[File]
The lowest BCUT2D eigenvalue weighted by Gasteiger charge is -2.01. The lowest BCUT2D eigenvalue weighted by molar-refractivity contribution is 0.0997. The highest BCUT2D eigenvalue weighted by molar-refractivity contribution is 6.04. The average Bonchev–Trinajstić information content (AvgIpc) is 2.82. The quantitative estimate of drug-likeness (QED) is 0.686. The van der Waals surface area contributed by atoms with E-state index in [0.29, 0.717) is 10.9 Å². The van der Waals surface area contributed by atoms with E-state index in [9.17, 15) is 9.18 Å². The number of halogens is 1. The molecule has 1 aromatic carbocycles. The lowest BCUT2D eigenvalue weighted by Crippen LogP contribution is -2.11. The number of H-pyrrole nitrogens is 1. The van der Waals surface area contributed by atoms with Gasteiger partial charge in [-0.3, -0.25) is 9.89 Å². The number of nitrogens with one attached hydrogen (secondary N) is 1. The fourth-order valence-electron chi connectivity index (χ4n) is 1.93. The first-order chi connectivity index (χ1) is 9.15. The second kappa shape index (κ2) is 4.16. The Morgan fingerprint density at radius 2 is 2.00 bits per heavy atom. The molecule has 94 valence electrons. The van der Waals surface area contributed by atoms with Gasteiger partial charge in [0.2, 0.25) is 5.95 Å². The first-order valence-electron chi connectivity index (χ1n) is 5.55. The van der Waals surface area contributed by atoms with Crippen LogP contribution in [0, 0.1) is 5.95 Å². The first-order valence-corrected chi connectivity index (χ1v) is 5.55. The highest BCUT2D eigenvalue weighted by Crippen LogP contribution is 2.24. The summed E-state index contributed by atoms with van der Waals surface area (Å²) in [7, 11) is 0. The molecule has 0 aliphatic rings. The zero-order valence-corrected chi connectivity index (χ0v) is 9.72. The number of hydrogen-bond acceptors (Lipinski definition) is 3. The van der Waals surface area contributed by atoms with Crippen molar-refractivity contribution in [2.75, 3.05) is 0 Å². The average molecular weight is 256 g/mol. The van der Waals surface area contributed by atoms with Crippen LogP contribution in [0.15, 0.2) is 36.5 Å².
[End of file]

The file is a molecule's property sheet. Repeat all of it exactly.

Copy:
The lowest BCUT2D eigenvalue weighted by Gasteiger charge is -2.01. The lowest BCUT2D eigenvalue weighted by molar-refractivity contribution is 0.0997. The highest BCUT2D eigenvalue weighted by molar-refractivity contribution is 6.04. The average Bonchev–Trinajstić information content (AvgIpc) is 2.82. The quantitative estimate of drug-likeness (QED) is 0.686. The van der Waals surface area contributed by atoms with E-state index in [0.29, 0.717) is 10.9 Å². The van der Waals surface area contributed by atoms with E-state index in [9.17, 15) is 9.18 Å². The number of halogens is 1. The molecule has 1 aromatic carbocycles. The lowest BCUT2D eigenvalue weighted by Crippen LogP contribution is -2.11. The number of H-pyrrole nitrogens is 1. The van der Waals surface area contributed by atoms with Gasteiger partial charge in [-0.3, -0.25) is 9.89 Å². The number of nitrogens with one attached hydrogen (secondary N) is 1. The fourth-order valence-electron chi connectivity index (χ4n) is 1.93. The first-order chi connectivity index (χ1) is 9.15. The second kappa shape index (κ2) is 4.16. The Morgan fingerprint density at radius 2 is 2.00 bits per heavy atom. The molecule has 94 valence electrons. The van der Waals surface area contributed by atoms with Gasteiger partial charge in [0.2, 0.25) is 5.95 Å². The first-order valence-electron chi connectivity index (χ1n) is 5.55. The van der Waals surface area contributed by atoms with Crippen LogP contribution in [0, 0.1) is 5.95 Å². The first-order valence-corrected chi connectivity index (χ1v) is 5.55. The highest BCUT2D eigenvalue weighted by Crippen LogP contribution is 2.24. The summed E-state index contributed by atoms with van der Waals surface area (Å²) in [7, 11) is 0. The molecule has 0 aliphatic rings. The zero-order valence-corrected chi connectivity index (χ0v) is 9.72. The number of hydrogen-bond acceptors (Lipinski definition) is 3. The van der Waals surface area contributed by atoms with Crippen molar-refractivity contribution in [2.75, 3.05) is 0 Å². The average molecular weight is 256 g/mol. The van der Waals surface area contributed by atoms with Crippen LogP contribution in [0.15, 0.2) is 36.5 Å².